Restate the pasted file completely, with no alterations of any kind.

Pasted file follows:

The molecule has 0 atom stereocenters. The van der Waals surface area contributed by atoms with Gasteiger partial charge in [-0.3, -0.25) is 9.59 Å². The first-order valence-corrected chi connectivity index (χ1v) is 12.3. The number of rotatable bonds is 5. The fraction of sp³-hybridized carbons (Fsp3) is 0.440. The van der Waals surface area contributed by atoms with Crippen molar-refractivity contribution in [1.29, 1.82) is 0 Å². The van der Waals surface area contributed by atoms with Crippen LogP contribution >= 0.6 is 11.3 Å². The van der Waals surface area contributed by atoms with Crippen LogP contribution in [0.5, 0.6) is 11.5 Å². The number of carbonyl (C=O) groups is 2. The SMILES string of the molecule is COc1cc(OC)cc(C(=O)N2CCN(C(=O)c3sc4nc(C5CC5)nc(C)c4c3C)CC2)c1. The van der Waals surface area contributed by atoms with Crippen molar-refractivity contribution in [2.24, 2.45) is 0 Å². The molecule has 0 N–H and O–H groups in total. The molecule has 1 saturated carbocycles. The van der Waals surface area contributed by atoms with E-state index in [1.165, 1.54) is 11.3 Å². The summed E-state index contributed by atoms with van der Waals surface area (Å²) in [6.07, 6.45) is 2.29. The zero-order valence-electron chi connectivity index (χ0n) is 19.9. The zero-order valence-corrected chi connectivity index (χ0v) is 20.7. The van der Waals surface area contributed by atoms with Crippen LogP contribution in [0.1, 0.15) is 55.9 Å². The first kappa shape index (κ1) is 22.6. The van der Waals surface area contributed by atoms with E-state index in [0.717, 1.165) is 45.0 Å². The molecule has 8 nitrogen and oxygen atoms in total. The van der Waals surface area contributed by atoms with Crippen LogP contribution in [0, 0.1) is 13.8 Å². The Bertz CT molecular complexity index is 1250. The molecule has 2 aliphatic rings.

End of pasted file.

The molecule has 0 atom stereocenters. The van der Waals surface area contributed by atoms with Gasteiger partial charge in [-0.3, -0.25) is 9.59 Å². The first-order valence-corrected chi connectivity index (χ1v) is 12.3. The number of rotatable bonds is 5. The fraction of sp³-hybridized carbons (Fsp3) is 0.440. The van der Waals surface area contributed by atoms with Crippen molar-refractivity contribution in [1.29, 1.82) is 0 Å². The van der Waals surface area contributed by atoms with Crippen LogP contribution >= 0.6 is 11.3 Å². The van der Waals surface area contributed by atoms with Crippen LogP contribution in [0.5, 0.6) is 11.5 Å². The number of carbonyl (C=O) groups is 2. The SMILES string of the molecule is COc1cc(OC)cc(C(=O)N2CCN(C(=O)c3sc4nc(C5CC5)nc(C)c4c3C)CC2)c1. The van der Waals surface area contributed by atoms with Crippen molar-refractivity contribution in [2.24, 2.45) is 0 Å². The molecule has 0 N–H and O–H groups in total. The molecule has 1 saturated carbocycles. The van der Waals surface area contributed by atoms with E-state index in [1.165, 1.54) is 11.3 Å². The summed E-state index contributed by atoms with van der Waals surface area (Å²) in [6.07, 6.45) is 2.29. The zero-order valence-electron chi connectivity index (χ0n) is 19.9. The zero-order valence-corrected chi connectivity index (χ0v) is 20.7. The van der Waals surface area contributed by atoms with Crippen LogP contribution in [0.1, 0.15) is 55.9 Å². The first kappa shape index (κ1) is 22.6. The van der Waals surface area contributed by atoms with E-state index in [0.717, 1.165) is 45.0 Å². The molecule has 8 nitrogen and oxygen atoms in total. The van der Waals surface area contributed by atoms with Crippen LogP contribution in [0, 0.1) is 13.8 Å². The Bertz CT molecular complexity index is 1250. The molecule has 2 aliphatic rings.